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Reviewed by:
  • Genèse et autofiction
  • Armine Kotin Mortimer (bio)
Catherine Viollet and Jean-Louis Jeannelle, with Isabelle Grell. Genèse et autofiction. Louvain-la-Neuve: Bruylant-Academia, 2007. 262 pp. ISBN 13 978-2-87209-817-0, 29.50 euros.

Philippe Lejeune writes:

"Mais qu'est-ce que la génétique? Non, ce n'est pas exactement l'étude des brouillons, ou "avant-textes": ils ne sont que les lieux ou les moyens, certes privilégiés, de la recherche, mais parmi d'autres possibles. Un "dossier génétique" peut inclure des lettres, des entretiens, des témoignages extérieurs, etc. Le but de la génétique est de comprendre pourquoi et comment quelqu'un a créé quelque chose.

[But what is genetic criticism? No, it's not exactly the study of first drafts or "pre-texts"; those are only the locations and the instruments—significant ones, to be sure—of research, among others. A "genetic record" can include letters, interviews, accounts by others, etc. The goal of genetic criticism is to understand why and how someone created something.]

This last sentence, in all its splendid generality, turns us away from the mechanisms, or the locations and the instruments, of genetic criticism, toward its role in interpretation. Genetic criticism in the service of interpretation: that is the ideal to which the approach illustrated in this volume aspires, applying this approach to the particular case of life writing known as autofiction.

And what is autofiction? The title page is followed by a complete quotation of La Fontaine's well-known fable, "La Chauve-souris et les deux belettes" ["The Bat and the Two Weasels"], in which the bat indexes hybrid form: "Je suis oiseau: voyez mes ailes" ["I'm a bird—see my wings"] or else "Je suis souris: vivent les rats!" ["I'm a mouse—long live rats!"]. Neither/nor, either/or: autofiction depends on the context. Or, as La Fontaine has the first weasel say, "Parler sans fiction" ["Speak without fiction"]. [End Page 285]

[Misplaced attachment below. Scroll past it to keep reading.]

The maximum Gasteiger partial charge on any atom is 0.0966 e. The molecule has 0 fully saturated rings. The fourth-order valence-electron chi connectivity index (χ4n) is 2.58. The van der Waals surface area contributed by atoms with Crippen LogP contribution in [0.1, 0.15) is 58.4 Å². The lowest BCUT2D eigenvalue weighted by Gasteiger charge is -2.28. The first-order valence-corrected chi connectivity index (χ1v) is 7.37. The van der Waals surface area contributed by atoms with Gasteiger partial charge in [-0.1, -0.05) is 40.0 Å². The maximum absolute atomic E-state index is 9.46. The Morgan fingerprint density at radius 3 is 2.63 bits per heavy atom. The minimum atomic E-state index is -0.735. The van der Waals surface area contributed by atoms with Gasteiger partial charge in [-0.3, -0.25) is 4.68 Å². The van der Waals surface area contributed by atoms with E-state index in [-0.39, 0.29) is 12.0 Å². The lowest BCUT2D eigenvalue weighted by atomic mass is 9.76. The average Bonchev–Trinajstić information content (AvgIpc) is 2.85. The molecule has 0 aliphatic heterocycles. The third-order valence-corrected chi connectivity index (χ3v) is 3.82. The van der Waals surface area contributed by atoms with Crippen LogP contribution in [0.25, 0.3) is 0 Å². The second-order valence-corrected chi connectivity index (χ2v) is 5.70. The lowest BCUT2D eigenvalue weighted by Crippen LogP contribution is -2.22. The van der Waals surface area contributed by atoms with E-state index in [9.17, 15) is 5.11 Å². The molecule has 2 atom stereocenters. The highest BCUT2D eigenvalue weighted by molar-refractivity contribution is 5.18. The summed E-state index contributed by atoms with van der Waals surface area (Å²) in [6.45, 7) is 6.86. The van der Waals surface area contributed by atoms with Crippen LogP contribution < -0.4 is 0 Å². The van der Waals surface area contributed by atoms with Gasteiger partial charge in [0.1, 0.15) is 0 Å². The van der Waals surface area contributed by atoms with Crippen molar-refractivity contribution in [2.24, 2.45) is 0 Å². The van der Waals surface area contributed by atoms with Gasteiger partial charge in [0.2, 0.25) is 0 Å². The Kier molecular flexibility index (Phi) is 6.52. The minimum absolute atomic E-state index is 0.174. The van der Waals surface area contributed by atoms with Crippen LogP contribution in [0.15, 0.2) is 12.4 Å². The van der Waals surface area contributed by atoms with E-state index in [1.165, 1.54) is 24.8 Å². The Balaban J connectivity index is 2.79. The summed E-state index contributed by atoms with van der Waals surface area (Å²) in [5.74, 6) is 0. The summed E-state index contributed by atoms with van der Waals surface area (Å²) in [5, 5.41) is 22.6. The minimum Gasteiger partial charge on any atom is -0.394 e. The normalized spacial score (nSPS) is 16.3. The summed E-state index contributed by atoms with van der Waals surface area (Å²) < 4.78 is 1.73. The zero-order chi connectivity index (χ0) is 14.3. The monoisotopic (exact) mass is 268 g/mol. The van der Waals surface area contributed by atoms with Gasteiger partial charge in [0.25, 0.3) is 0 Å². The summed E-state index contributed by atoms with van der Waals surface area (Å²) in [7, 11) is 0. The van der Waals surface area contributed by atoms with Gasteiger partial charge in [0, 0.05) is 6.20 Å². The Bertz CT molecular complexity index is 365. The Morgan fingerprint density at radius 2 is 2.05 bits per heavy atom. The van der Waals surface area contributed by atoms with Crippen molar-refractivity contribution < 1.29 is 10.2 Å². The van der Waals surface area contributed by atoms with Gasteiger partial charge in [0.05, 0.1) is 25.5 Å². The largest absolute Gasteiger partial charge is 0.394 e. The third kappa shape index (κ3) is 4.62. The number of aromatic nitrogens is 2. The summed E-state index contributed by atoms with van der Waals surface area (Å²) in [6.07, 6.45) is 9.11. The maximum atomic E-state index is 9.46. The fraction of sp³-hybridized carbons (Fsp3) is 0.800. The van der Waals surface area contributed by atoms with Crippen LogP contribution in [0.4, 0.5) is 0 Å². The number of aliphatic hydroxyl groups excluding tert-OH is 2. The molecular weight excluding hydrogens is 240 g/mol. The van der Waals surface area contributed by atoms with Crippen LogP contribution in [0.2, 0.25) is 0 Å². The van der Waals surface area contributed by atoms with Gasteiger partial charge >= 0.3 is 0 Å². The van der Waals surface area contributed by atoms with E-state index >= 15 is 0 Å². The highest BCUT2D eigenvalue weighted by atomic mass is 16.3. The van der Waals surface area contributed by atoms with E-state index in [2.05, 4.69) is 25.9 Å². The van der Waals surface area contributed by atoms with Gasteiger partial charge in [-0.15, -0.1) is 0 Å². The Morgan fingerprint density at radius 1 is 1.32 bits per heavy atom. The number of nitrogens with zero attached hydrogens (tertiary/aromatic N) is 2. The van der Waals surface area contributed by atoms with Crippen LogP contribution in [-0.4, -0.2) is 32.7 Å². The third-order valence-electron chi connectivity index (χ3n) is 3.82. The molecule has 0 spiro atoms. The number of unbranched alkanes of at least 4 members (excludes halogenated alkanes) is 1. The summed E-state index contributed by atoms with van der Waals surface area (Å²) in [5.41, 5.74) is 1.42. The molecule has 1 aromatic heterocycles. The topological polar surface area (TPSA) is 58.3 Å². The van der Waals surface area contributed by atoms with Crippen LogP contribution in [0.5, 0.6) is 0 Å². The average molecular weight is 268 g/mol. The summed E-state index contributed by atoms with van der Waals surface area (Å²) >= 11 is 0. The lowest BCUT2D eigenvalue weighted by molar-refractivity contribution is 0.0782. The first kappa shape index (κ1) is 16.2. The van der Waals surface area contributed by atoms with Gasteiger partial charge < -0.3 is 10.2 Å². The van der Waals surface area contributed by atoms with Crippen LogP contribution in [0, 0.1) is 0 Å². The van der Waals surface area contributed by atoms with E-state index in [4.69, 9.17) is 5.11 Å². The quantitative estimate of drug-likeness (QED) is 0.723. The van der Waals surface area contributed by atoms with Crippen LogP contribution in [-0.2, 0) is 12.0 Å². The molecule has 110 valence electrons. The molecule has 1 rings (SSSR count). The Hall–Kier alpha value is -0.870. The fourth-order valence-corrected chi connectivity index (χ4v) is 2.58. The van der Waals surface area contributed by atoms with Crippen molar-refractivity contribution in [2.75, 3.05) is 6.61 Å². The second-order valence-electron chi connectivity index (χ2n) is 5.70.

That is precisely what autobiographers today seem to be unable to do—and the corresponding bat-like stance on the other side of the genre would be that novelists of today seem to be unable to write without telling something about themselves. From the starting point of the creation of the word autofiction by Serge Doubrovsky in 1977 to its use for an ever greater number of books, both present and past (even long past: Vincent Colonna claims Lucian of Samosta as a creator of autofictions), critics and creators alike have been struggling to identify this Frankenstein's monster of which the simplest and broadest—hence probably useless—form is to say that it covers everything between the novel and autobiography, no matter what genre the publication itself may specify.

The essays of Genèse et autofiction are the result of a one-day conference co-organized by the "Genèse et autobiographie" team at the Institut des Textes et Manuscrits modernes (ITEM), the Paris section of the CNRS that studies manuscripts, and a comparable team at, the all-embracing website for literary critical studies. Its great value lies in the genetic approach, which promises to help reduce the ambiguity of the autofictional genre. If, as Lejeune generalizes, genetic criticism can make us understand "why and how someone created something," we might at the same time approach clarity on the question of the genre. On this score, the "Présentation" by Catherine Viollet and the contribution by Jean-Louis Jeannelle are particularly useful. Viollet writes that "l'autofiction est une, voire 'la' forme post-moderne, c'est-à-dire post-holocauste, de l'autobiographie: même si, comme l'affirment [Doubrovsky et Federman], 'tous les détails sont exacts,' le récit est toujours réinvention du vécu, création langagière" (8) ["autofiction is a (or the) post-modern form of autobiography, which is to say its post-Holocaust form. Even if 'the details are all factual,' as [Doubrovsky and Federman] assert, the narrative is always a reinvention of lived experience, a creation of language"]. We are always reading a text, not a life, Doubrovsky reminds us. Genetic...


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pp. 285-289
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